But for Kühl, her music primarily mirrors her personality and taste. «My lyrics reflect my thoughts. I’m a thoughtful person; I rack my brains, and you can hear that in the songs.»

Listening to a lot of chart music, she soaked up the simple pop structures and catchy melodies. Bands like OneRepublic or Florence + The Machine shaped her, later came in metalcore and emo rock bands like Fall Out Boy. Then even new wave and post-punk legends like Joy Division. These wide-ranging inspirations leave apparent traces on the second EP.

Photo: Max Lange

Then again, Where Do You Wanna Go? isn’t simply a collection of the artist’s influences but a chapter in an ongoing journey of self-discovery.

Reflecting on a more collaborative approach for the EP, she admits that inviting other people into her creative process was a huge adjustment. «Sitting in the studio with a 30-40-year-old man and learning to communicate my wishes and make compromises was extremely difficult because I had to give up control to a certain extent. Suddenly, I’m working on my song with others; they may have different visions, ideas or tastes. It’s not easy to find a common denominator.»

Initially, other people’s inputs and opinions often unsettled her. Yet, she learned to trust her gut feeling with time: «There were many moments when I had to assert myself, for example, with Where Do You Wanna Go?, the EP’s title track. We produced it four or five times. The first version was by me, then with a producer from Düsseldorf. But this version sounded completely different, and I realised it wasn’t going in the right direction.»

Kühl decided to produce the song again with someone else. «That conversation, saying, ‹I know we’ve put seven days of work into this, recorded everything, produced everything, you mixed it, but I want to do it again›, was tough.»

«Of course, your gut can often be wrong, and then it’s helpful to listen to the opinions of others. They’re not nasty comments or tips, on the contrary. I appreciate the feedback, but when it’s only about taste, I had to say: Hey, this is my song.»

«It’s still strange to share such intimate and personal thoughts, to give others access to your inner self.»

Growing confidence as a musician aside, the songwriting also waited with realisations for Chrissie: «For songs like howling, I dived much deeper into my conscious and subconscious again and discovered my passion for metaphorical writing.»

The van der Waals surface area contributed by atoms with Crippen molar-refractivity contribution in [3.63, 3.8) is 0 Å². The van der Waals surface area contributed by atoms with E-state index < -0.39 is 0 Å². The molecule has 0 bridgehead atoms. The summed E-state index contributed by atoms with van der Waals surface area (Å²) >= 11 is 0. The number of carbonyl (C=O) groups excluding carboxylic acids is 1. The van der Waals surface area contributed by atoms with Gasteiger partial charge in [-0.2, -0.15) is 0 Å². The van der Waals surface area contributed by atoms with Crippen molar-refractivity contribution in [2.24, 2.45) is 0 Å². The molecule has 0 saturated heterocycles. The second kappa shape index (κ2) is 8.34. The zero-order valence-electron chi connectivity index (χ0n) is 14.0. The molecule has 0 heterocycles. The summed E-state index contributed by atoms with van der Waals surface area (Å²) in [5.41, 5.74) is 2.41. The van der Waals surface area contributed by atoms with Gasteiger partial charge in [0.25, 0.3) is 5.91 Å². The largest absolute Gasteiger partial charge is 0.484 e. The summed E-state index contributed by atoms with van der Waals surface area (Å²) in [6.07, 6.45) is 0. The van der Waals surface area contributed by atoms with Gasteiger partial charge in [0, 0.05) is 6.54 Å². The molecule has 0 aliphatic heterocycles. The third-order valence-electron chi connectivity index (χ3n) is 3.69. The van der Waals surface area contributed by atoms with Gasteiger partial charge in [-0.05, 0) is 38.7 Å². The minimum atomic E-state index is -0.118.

And even older works like clouds, written at the age of 17, held lessons: «When I decided to record and produce it again, I realised I still feel connected to the song lyrically—maybe a little differently than when I was 17, but that still applies to my life. It was remarkable to see that I’m still dealing with the same issues as back then.»

You can feel the deep honesty in nothhingspecial’s lyrics in every song—an uncompromising openness, even when the message is coded in metaphors. And it all comes with vulnerability.

«It’s still strange to share such intimate and personal thoughts, to give others access to your inner self. These are things that you don’t just tell around. But with my music, I’m creating a place where it’s normal to talk about it and share these thoughts,» nothhingspecial says, but simultaneously admitting that it took a while to get there.

«I first posted my music, videos and cover songs on Instagram when I was 14 and was extremely scared to show people my voice or share who I am. It’s very vulnerable and very private.
But the more I did it, the more my inhibitions faded. I realised that many people resonate with it, giving them and me something. You realise that many people feel the same way, and then you finally have this tool to express yourself. Suddenly, there’s this platform where you can talk about anything.»

With inspiring authenticity, nothhingspecial circumnavigates every imaginable clichée of catchy pop music in Where Do You Wanna Go? and cultivates artistic depth.

So, if asked where nothhingspecial should go, I’d say: On and on and on.